Wednesday, November 05, 2014

In Defense of Parents

Everyone writes about children. No one writes about parents.
Are you a parent? A hassled, frazzled, under-pressure human being? A self-admonishing, self-doubting, sincere gem of a person? My latest publication in the Spark magazine is written for you (and it should be a first in a long series). Read on.


In Defense of Parents

Childhood is the simplest time of life. To maintain the stakes of balance, parenting ends up being tough. And yet these parents, these gentle martyrs are never written about. Songs are written about the happy days of childhood. ‘Woh kaagaz ki kashti, woh baarish ka paani’ (That paper boat, those puddles of rain). Children make the best of candidates for stories. They are perfect and even when they are not, their imperfection is endearing. So, no, I am not here to celebrate children and childhood. I am here to celebrate parenthood.

Raising children has never been easy, right from the time of the Neanderthals. Imagine having to worry about your toddler rolling off the rock or warning your young kids to be wary of scary strangers and large beasts. The passage of millennia hasn’t made the task any easier.  Look at the current generation. It is a confused gaggle of parents who are told that every good idea that they have about parenting is not quite right.

If you are too attentive, you are indulging and spoiling the kids. If you aren’t present in your child’s life every waking moment, you aren’t participating enough. If they watch too much TV, you are inhibiting their development. But if they aren’t watching too much TV, hey, we are back to being all too present in their lives all the time. Your life has to be a living will and testament to the little monsters you have produced. But wait. The single reason we are bringing up a generation of self-indulgent is that we are spending too much time on them. There are helicopter parents. There are iPad parents. There are over-the-shoulder parents. There are working-on-weekend parents. There are treat-them-with-kid-gloves parents. There are let-them-run-wild parents. It is as if a parent can’t be a parent without a worrying adjective assigned to them. This group is under perennial pressure and judgment. To add to it, with many migrating away from their homes for their careers, they have no village left to help them raise a child. That leaves them little choice but to figure out this whole parenting skill by themselves. Most of them fly blind. Parenting by intuition. And trepidation. For these parents, I would like to offer moral support and some simple life lessons.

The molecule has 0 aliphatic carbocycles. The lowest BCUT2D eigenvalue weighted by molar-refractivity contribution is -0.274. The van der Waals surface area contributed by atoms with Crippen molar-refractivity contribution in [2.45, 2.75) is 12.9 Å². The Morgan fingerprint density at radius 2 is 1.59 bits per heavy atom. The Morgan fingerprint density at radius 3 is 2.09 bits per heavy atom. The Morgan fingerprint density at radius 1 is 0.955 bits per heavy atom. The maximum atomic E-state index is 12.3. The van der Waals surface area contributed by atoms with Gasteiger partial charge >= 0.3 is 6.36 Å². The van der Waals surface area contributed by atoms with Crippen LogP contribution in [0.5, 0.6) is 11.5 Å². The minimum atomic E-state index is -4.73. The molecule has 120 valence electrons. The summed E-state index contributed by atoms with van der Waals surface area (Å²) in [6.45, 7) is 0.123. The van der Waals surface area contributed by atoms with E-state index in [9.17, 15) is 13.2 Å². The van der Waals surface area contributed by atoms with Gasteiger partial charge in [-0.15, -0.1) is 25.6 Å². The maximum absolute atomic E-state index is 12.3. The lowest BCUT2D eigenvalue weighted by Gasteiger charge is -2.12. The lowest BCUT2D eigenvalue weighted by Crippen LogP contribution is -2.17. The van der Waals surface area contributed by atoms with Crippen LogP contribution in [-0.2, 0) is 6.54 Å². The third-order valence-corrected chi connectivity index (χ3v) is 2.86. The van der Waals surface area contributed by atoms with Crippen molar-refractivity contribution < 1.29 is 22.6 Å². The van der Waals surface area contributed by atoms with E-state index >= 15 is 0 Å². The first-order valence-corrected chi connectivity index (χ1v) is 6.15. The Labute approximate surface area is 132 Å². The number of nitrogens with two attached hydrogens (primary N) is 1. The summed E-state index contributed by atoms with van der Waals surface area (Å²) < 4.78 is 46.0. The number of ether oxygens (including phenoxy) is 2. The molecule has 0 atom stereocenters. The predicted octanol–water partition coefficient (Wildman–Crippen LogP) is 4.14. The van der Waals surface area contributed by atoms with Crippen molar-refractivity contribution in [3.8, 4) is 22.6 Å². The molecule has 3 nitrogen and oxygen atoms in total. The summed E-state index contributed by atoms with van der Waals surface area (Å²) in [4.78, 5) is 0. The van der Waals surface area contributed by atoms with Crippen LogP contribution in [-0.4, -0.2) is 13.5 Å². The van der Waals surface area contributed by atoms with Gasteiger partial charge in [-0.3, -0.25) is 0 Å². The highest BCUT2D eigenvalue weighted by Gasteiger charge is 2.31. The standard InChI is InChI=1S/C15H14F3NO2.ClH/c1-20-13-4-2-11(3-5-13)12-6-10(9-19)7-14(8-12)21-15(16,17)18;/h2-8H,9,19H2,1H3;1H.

The 35000-foot view

Parenting is a duty towards society. You have been dealt a cocktail of genes from the human gene pool and a position in the societal structure with resources to go with it. Using this deadly combination, your task is to produce a progeny that will further the cause of the human race. Your parents did their bit to give you a chance in the pecking order of haves and have-nots. Your job is to do the same.

Why this rather large context to position this problem in? Well, for starters, it will make you feel good that all those sleepless nights and patient afternoons are not for nothing. You are on a mission that will ensure the continuity of the human race. That is no less than any blockbuster Hollywood makes where a bunch of people save the earth from annihilation. You are and your spouse are heroes of your own movie.